This can vary based on what your immediate concerns are about. Most couples start with a Collaborative Divorce Lawyer at KDK Legal Collaborative Lawyers because lawyers play a central role in explaining legal advice and legal information.

However, if your primary concerns are financial, there are Financial Specialists on the Out of Court Divorce team that you can contact Kalie Migneault,  kalie@outofcourtdivorce.com

Similarly, if your concerns revolve around emotions, conflict, or child/parenting issues, you can get started by contacting a Divorce Coach or Child Specialist. Thalia McCready, mediation@outofcourtdivorce.com

Yes – The Out of Court Divorce 7 Step Process helps you and your spouse figure out what works best for both of you (win-win situation), rather than the conflict fuelled dynamic that comes with traditional court divorce (win-lose situation).

Absolutely – Even if you don’t consider yourselves “collaborative”. Collaborative Mediation helps couples in high-conflict separations come to a mutual agreement and move forward with strength, mutual privacy, respect, and dignity.

Your spouse may not be aware of the benefits of Collaborative process and how it works. You can ask them to learn about it by sending them to our website or calling us 1-866-535-5345. You can also meet with us and we can phone or write your spouse to introduce the collaborative process and invite your spouse to join. Many spouses have successfully joined a collaborative process after an invitation and this is a great matter to raise at your first meeting with one of our lawyers or team members. Contact us.

Absolutely. Even though an action may have already been filed in Court, you and your spouse may start the Collaborative Mediation Process by signing a Participation Agreement. This is a written agreement where both of you agree and commit to take no further steps in the Court process.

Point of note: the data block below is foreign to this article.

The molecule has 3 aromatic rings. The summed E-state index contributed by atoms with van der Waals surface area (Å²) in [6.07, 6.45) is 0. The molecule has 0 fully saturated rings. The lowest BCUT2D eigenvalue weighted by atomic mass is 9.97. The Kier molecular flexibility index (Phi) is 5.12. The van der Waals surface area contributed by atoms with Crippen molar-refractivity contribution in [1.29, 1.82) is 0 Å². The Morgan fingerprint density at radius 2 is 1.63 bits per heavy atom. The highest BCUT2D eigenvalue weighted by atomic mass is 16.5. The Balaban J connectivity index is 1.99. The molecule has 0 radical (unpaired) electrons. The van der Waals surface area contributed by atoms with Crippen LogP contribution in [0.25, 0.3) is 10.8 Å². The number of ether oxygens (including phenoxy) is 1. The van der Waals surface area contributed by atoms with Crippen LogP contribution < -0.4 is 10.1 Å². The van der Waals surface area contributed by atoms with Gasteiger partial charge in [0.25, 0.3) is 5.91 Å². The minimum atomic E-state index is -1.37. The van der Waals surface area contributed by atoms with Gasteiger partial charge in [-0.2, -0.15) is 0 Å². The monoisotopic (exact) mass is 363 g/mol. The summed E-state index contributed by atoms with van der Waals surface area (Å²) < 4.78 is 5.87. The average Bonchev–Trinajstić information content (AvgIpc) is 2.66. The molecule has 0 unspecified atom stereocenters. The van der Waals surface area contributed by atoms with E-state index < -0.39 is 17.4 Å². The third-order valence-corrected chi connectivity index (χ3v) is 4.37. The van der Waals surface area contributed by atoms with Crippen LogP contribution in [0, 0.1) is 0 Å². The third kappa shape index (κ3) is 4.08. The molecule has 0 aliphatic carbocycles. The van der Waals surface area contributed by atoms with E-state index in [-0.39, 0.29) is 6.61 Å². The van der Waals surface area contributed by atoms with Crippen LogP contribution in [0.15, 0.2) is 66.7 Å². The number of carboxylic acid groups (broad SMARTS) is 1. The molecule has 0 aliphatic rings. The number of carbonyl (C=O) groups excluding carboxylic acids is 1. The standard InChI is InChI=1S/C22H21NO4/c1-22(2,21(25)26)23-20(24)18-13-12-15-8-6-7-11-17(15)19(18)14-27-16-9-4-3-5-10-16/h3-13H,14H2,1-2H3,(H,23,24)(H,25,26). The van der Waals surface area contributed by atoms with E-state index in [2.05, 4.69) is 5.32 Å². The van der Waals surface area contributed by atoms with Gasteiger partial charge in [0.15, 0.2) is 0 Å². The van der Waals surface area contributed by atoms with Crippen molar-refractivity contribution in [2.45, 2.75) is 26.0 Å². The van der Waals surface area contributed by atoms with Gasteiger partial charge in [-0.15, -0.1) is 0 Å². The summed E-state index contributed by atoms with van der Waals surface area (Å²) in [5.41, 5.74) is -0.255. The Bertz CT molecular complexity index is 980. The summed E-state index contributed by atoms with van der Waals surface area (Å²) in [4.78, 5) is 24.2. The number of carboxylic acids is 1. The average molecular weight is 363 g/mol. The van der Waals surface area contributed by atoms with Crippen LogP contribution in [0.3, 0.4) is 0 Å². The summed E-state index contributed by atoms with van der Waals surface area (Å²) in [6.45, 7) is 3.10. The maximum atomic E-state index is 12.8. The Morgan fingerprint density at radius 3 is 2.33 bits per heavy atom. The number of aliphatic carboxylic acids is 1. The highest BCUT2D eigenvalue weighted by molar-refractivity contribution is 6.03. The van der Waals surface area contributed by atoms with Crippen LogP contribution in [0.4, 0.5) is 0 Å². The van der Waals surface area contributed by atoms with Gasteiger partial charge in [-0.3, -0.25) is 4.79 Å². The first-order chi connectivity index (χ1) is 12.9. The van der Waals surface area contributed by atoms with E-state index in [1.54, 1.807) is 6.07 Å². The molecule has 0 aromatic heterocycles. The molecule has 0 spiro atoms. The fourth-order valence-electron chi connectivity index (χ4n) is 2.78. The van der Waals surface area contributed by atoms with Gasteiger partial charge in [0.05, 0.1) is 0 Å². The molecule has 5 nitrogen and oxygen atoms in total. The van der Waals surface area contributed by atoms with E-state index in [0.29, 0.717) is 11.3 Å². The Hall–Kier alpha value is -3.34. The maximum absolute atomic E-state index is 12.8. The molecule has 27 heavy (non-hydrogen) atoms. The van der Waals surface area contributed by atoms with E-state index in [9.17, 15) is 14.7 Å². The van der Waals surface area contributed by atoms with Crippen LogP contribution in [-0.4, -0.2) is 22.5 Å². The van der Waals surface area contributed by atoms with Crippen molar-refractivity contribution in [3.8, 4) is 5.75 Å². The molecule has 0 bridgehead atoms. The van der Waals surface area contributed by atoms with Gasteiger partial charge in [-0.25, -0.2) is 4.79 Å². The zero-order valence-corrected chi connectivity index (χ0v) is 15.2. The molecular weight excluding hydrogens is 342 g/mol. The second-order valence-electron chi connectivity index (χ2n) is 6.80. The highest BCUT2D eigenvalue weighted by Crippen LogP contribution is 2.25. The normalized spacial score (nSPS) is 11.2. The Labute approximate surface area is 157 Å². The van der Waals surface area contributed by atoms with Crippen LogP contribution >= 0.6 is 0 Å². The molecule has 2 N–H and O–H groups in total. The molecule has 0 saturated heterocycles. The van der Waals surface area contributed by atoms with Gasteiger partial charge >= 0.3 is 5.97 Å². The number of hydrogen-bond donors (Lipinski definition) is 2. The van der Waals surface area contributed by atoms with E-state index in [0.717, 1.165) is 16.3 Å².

If the Out of Court Divorce Process breaks down, each spouse is required to get a new lawyer because this ensures that both spouses in the collaborative process will fully commit to find solutions and reach mutual agreements. This commitment helps everyone working to maintain progress and achieve resolution even if it gets tough. The requirement that your lawyers works solely in the capacity of a collaborative team member protects the integrity of the collaborative process. It also prevents anything shared during the collaborative mediation process from being used as preparation for going to court.

If a settlement cannot be reached, you and your partner can explore other options for settlement such as mediation, which may allow you to stay within the Collaborative Process. If either spouse decides to go to court, the Collaborative Professionals, and any other team members involved, must withdraw. Each spouse retains a new lawyer for the court hearings.